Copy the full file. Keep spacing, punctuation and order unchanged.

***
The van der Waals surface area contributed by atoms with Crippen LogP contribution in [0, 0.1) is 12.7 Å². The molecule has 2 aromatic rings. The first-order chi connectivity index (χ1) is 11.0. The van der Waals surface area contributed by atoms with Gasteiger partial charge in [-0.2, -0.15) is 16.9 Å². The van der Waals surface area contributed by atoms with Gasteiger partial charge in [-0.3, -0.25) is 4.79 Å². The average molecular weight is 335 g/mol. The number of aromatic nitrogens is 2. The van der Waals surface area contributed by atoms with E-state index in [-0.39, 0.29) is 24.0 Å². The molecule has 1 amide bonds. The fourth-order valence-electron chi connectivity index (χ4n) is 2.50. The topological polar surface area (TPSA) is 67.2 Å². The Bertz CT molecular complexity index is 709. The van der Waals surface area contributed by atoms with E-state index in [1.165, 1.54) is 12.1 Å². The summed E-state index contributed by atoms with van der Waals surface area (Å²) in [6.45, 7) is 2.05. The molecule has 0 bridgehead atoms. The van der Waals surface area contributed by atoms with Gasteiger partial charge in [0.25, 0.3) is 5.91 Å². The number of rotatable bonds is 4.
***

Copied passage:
The van der Waals surface area contributed by atoms with Crippen LogP contribution in [0, 0.1) is 12.7 Å². The molecule has 2 aromatic rings. The first-order chi connectivity index (χ1) is 11.0. The van der Waals surface area contributed by atoms with Gasteiger partial charge in [-0.2, -0.15) is 16.9 Å². The van der Waals surface area contributed by atoms with Gasteiger partial charge in [-0.3, -0.25) is 4.79 Å². The average molecular weight is 335 g/mol. The number of aromatic nitrogens is 2. The van der Waals surface area contributed by atoms with E-state index in [-0.39, 0.29) is 24.0 Å². The molecule has 1 amide bonds. The fourth-order valence-electron chi connectivity index (χ4n) is 2.50. The topological polar surface area (TPSA) is 67.2 Å². The Bertz CT molecular complexity index is 709. The van der Waals surface area contributed by atoms with E-state index in [1.165, 1.54) is 12.1 Å². The summed E-state index contributed by atoms with van der Waals surface area (Å²) in [6.45, 7) is 2.05. The molecule has 0 bridgehead atoms. The van der Waals surface area contributed by atoms with Gasteiger partial charge in [0.25, 0.3) is 5.91 Å². The number of rotatable bonds is 4.